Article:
In the latest Weekly Wright Report:
- Door Dash – When Individual Arbitration Goes Wrong – read now
- Up in the AirBnB: Is Your Area Dealing With Short-Term Rentals? – read now
Door Dash – When Individual Arbitration Goes Wrong
In our May 2018 edition of the Weekly Wright Report, we highlighted the Supreme Court’s decision in Epic Systems Corp. v. Lewis, No. 16-285. In Epic Systems, a 5-4 majority held that arbitration provisions containing class and collective action waivers in employment agreements are enforceable, continuing a recent trend of decisions favoring enforceability of arbitration agreements. Many employers favor mandatory individual arbitration because it prevents class action lawsuits, keeps individual claims smaller, and are seen as a deterrent to employee claims entirely. Following the Epic Systems decision, a recent trend has emerged that should effect an employer’s decision when electing whether or not to require individual arbitration of claims against the company.
Most arbitration agencies require that employers pay the bulk of the administrative fees and costs, even when the employee initiates the proceedings. For example, the American Arbitration Association (AAA), the most common arbitration agency, charges an employee an initial filing fee of $300 to commence an arbitration proceeding but then charges their employer $1900 in initial administrative fees. After the initial fees are paid, typically the employer is required to pay all of the costs of the assigned arbitrator, frequently hundreds of dollars per hour.
This issue came to a head recently in a case involving Door Dash, a food delivery company. Door Dash had all of its independent contractors sign agreements requiring that they submit to individual arbitration, rather than face a class action which could completely ruin the company financially. Since they could not file a class action to challenge the company’s pay practices, roughly 5,000 individual drivers in California banded together to file separate arbitrations related to their compensation. As a result, Door Dash was invoiced for more than $12 million in administrative fees. When Door Dash refused to pay, the employees sued in federal court, which then ordered Door Dash to submit to the arbitration and pay the $12 million fee.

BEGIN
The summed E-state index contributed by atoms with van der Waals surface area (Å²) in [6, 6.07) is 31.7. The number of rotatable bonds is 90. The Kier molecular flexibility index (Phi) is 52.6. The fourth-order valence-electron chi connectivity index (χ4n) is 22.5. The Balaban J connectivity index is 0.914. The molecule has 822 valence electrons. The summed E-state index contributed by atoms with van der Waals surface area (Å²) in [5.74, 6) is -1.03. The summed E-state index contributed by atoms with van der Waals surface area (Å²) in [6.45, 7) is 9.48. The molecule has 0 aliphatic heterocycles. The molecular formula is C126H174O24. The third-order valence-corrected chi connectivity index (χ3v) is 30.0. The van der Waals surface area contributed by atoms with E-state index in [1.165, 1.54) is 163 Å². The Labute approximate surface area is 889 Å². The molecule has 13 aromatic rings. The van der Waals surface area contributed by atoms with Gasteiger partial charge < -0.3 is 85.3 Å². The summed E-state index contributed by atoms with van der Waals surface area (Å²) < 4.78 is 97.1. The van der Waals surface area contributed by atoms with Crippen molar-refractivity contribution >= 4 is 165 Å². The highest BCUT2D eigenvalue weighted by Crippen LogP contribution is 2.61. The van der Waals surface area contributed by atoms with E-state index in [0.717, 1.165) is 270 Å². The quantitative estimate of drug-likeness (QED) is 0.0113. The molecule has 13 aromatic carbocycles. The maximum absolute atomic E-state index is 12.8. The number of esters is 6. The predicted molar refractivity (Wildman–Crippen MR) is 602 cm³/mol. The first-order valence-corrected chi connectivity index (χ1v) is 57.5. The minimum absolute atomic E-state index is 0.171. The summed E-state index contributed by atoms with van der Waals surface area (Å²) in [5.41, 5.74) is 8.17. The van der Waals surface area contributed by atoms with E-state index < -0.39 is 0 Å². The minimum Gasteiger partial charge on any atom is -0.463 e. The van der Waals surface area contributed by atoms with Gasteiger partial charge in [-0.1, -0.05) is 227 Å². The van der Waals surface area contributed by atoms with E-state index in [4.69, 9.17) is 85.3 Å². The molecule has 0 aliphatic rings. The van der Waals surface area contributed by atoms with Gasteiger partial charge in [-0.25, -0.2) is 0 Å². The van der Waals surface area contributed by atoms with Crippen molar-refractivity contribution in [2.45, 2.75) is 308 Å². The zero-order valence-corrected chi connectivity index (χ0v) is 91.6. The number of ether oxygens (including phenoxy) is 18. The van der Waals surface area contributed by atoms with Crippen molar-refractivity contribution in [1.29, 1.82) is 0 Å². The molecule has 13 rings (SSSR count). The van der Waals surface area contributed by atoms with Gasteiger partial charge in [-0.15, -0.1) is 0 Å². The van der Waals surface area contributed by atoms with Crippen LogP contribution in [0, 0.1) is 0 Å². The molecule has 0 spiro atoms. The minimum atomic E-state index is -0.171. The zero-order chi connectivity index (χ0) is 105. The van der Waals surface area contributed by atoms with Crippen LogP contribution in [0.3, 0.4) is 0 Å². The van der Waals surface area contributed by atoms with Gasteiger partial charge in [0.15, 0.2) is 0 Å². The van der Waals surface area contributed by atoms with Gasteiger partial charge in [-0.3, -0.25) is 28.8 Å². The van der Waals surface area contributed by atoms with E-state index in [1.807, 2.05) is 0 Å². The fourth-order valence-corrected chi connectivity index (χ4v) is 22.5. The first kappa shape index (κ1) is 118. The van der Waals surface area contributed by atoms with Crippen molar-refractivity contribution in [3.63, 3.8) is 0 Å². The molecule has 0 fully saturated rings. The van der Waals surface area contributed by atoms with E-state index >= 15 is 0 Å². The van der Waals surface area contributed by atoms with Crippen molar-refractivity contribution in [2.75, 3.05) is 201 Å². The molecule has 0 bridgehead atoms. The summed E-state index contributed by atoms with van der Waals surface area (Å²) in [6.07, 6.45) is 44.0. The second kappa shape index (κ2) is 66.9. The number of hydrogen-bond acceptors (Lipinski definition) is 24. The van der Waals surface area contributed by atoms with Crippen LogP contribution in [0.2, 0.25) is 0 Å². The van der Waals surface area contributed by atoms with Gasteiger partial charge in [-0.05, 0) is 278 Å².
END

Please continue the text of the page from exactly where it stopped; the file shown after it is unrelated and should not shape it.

As Door Dash’s situation makes clear, employers should be careful when requiring arbitration for employees’ claims against the company. Employees are able to effectively coordinate using social media and many arbitration agencies require that employers pay the costs upfront, eliminating any financial advantage the employer may have gained from mandating individual arbitration. In cases where many employees have small claims, such as wage and hour cases, the cost of arbitration can easily exceed any legal liability. For questions about the Epic Systems decision, whether your employment practices should include mandatory arbitration, and the correct way to impose arbitration, please contact our Employment & Labor Law practice group.
Up in the AirBnB: Is Your Area Dealing With Short-Term Rentals?
Two jurisdictions in and around Richmond are adopting rules to regulate AirBnB-style rentals. The Henrico County Board of Supervisors introduced a new policy that would require those people seeking to rent their properties on websites like AirBnB to register their properties with the County. Those seeking to rent would be required to pay a $200 registration fee each year. In addition to the registration fee, a “transient occupancy tax” would be imposed for all stays of 30 or fewer consecutive days. The tax rate would be 8% of the rental charge for the stay. This is the same tax rate levied on hotel and motel stays. There has been feedback in the past from some county residents who have complained about short-terms rentals in their neighborhoods bringing in noisy and rowdy guests.
The City of Richmond is also putting forth its own proposal. Like Henrico, Richmond will require a biennial permit costing $300. The proposed rules state that an operator can only rent the property on a short-term basis if it is his or her “primary residence,” where he or she resides for at least half of the year. The goal of this provision is to prevent private properties from being used by out-of-area owner-operators as hotels. The City of Richmond’s current proposal does not impose any occupancy taxes, but those will be looked at again as options in later years.
Recently, the City of Annapolis, Maryland passed legislation requiring anyone who wished to list their property for a short-term rental to get a license. The City of Baltimore put regulations in place in 2019 requiring a biennial license and imposing an 9.5% occupancy tax. It was recently reported that those owners renting through AirBnB in Baltimore brought in almost $20 million in revenue in 2019.
The short-term rental market has become a fixture for both homeowners and vacation-goers across the country. For that reason, we have seen many measures like the one above to regulate the market, and the reasons for such regulation vary. Like the folks in Henrico County, some neighbors are concerned about what effects short-term rentals will have on certain houses in the neighborhood. Other regulations simply seek to hold owners to the same standards as hotel or motel owners with respect to their tax burden.
All in all, if you are looking to rent out a room, investment property, or your primary home, make sure you are educated on all of the local rules and regulations before doing so!
Want more? Visit the Weekly Wright Report page to browse past issues.